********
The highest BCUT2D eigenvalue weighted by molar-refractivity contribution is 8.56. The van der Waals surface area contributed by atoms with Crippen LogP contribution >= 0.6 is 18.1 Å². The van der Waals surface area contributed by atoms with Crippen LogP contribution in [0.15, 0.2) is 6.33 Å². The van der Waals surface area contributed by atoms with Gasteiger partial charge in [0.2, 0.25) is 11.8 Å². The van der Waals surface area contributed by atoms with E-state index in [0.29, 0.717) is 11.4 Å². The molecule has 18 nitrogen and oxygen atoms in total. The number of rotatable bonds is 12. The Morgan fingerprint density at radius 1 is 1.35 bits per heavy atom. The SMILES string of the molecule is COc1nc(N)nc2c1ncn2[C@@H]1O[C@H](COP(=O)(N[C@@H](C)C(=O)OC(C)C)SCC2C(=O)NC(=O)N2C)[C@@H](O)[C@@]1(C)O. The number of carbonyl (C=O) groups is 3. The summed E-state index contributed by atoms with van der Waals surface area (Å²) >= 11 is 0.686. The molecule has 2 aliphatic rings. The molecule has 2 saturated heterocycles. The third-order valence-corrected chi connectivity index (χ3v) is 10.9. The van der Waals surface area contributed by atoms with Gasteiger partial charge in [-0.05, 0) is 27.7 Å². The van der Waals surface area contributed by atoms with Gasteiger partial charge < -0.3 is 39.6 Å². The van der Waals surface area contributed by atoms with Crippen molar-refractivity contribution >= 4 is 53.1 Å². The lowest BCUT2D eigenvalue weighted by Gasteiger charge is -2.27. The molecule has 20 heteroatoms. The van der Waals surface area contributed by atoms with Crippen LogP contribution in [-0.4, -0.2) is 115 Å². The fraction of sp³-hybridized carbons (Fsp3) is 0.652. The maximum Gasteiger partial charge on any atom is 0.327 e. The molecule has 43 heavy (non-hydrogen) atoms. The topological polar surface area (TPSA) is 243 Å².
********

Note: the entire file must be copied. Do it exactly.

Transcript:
The highest BCUT2D eigenvalue weighted by molar-refractivity contribution is 8.56. The van der Waals surface area contributed by atoms with Crippen LogP contribution >= 0.6 is 18.1 Å². The van der Waals surface area contributed by atoms with Crippen LogP contribution in [0.15, 0.2) is 6.33 Å². The van der Waals surface area contributed by atoms with Gasteiger partial charge in [0.2, 0.25) is 11.8 Å². The van der Waals surface area contributed by atoms with E-state index in [0.29, 0.717) is 11.4 Å². The molecule has 18 nitrogen and oxygen atoms in total. The number of rotatable bonds is 12. The Morgan fingerprint density at radius 1 is 1.35 bits per heavy atom. The SMILES string of the molecule is COc1nc(N)nc2c1ncn2[C@@H]1O[C@H](COP(=O)(N[C@@H](C)C(=O)OC(C)C)SCC2C(=O)NC(=O)N2C)[C@@H](O)[C@@]1(C)O. The number of carbonyl (C=O) groups is 3. The summed E-state index contributed by atoms with van der Waals surface area (Å²) >= 11 is 0.686. The molecule has 2 aliphatic rings. The molecule has 2 saturated heterocycles. The third-order valence-corrected chi connectivity index (χ3v) is 10.9. The van der Waals surface area contributed by atoms with Gasteiger partial charge in [-0.05, 0) is 27.7 Å². The van der Waals surface area contributed by atoms with Gasteiger partial charge < -0.3 is 39.6 Å². The van der Waals surface area contributed by atoms with Crippen molar-refractivity contribution >= 4 is 53.1 Å². The lowest BCUT2D eigenvalue weighted by Gasteiger charge is -2.27. The molecule has 20 heteroatoms. The van der Waals surface area contributed by atoms with Crippen LogP contribution in [-0.4, -0.2) is 115 Å². The fraction of sp³-hybridized carbons (Fsp3) is 0.652. The maximum Gasteiger partial charge on any atom is 0.327 e. The molecule has 43 heavy (non-hydrogen) atoms. The topological polar surface area (TPSA) is 243 Å².